Beginning in January 2020, Medicare Supplement Plan F was no longer available as an option to individuals who were turning 65 and new to Medicare. Plan G then became the most robust option. Beneficiaries who purchased Plan F’s ONLY paid their monthly premiums, and the plan paid 100% of the 20% original Medicare did not cover.
The only difference between Plan F and Plan G is that with Plan G, you pay your monthly premium plus your $203 2021 Part B deductible. After that $203 deductible is met, the supplement pays 100%.
What is Plan G
Plan G’ has been extremely popular over the past few years, but like many other things, Medicare coverage is not “one size fits all”.
While Plan G checks off all the boxes for many beneficiaries, there are a large number of people aging into Medicare who finds themselves in a unique position. They may be in excellent health with no pre-existing conditions or diagnoses, which means they don’t see a doctor frequently.
Many of the baby boomers who are aging into Medicare are leaving extremely high-paying jobs, and have substantial savings and expendable income. Having to pay a high deductible does not pose a financial hardship for them.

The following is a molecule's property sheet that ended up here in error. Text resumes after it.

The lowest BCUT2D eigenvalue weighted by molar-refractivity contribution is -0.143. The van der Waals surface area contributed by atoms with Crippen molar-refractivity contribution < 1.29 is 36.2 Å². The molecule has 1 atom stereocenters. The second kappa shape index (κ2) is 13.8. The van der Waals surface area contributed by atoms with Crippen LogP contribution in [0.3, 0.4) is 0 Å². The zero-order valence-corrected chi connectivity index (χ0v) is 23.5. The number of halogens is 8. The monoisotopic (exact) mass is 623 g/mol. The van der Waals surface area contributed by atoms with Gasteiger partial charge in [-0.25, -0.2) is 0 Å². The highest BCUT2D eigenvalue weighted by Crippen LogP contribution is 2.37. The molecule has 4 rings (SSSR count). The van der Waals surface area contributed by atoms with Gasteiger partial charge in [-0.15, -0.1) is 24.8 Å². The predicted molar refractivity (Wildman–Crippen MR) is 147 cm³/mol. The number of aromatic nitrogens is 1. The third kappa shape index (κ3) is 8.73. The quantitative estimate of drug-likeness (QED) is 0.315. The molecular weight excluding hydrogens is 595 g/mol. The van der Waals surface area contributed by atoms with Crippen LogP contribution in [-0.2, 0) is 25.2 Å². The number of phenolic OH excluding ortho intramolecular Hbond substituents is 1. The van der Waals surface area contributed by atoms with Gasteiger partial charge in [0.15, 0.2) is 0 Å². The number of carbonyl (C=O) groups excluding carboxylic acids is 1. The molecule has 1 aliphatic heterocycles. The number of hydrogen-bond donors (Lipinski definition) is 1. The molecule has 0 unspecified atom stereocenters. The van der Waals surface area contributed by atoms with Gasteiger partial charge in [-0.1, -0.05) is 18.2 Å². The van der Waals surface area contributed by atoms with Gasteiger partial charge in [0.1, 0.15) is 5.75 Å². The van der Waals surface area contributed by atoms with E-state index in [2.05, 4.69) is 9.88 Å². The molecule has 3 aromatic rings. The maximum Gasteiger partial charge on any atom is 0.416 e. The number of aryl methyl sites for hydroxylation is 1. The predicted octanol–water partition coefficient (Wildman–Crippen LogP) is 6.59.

The 2021 Medicare Supplement High G Plan has a deductible of $2370 but comes with a much lower monthly premium. Beneficiaries who don’t see doctors regularly will see substantial savings in premium that would allow them to pay the High G 2021 deductible of $2370 – then pays at 100% like regular Plan G.
Basically, it comes down to the individual’s personal preference and financial situation. If you’re healthy and don’t see a doctor regularly and don’t mind paying out $2370 if and when you do need to see a doctor, then this may be a good option for you.
As we mentioned earlier, Medicare coverage isn’t one-size-fits-all. That’s why we recommend you sit down with a trusted Medicare advisor and allow them to show you all of your options, and help you choose the plan that meets your individual needs and budget.